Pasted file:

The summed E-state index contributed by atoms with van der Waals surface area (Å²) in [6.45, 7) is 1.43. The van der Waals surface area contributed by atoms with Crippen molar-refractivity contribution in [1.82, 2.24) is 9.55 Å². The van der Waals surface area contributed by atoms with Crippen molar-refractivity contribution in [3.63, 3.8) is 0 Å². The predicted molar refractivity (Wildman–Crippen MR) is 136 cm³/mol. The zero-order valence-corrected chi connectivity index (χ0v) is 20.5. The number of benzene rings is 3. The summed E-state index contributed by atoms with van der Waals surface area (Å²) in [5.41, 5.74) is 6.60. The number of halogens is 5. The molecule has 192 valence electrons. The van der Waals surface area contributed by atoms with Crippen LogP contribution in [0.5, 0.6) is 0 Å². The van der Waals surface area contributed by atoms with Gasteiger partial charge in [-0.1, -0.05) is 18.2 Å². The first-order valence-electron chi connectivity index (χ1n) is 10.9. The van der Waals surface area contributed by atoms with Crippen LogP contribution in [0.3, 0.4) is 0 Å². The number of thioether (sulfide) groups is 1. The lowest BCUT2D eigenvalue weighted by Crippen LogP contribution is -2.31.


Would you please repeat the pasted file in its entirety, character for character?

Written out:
The summed E-state index contributed by atoms with van der Waals surface area (Å²) in [6.45, 7) is 1.43. The van der Waals surface area contributed by atoms with Crippen molar-refractivity contribution in [1.82, 2.24) is 9.55 Å². The van der Waals surface area contributed by atoms with Crippen molar-refractivity contribution in [3.63, 3.8) is 0 Å². The predicted molar refractivity (Wildman–Crippen MR) is 136 cm³/mol. The zero-order valence-corrected chi connectivity index (χ0v) is 20.5. The number of benzene rings is 3. The summed E-state index contributed by atoms with van der Waals surface area (Å²) in [5.41, 5.74) is 6.60. The number of halogens is 5. The molecule has 192 valence electrons. The van der Waals surface area contributed by atoms with Crippen LogP contribution in [0.5, 0.6) is 0 Å². The van der Waals surface area contributed by atoms with Gasteiger partial charge in [-0.1, -0.05) is 18.2 Å². The first-order valence-electron chi connectivity index (χ1n) is 10.9. The van der Waals surface area contributed by atoms with Crippen LogP contribution in [0.3, 0.4) is 0 Å². The number of thioether (sulfide) groups is 1. The lowest BCUT2D eigenvalue weighted by Crippen LogP contribution is -2.31.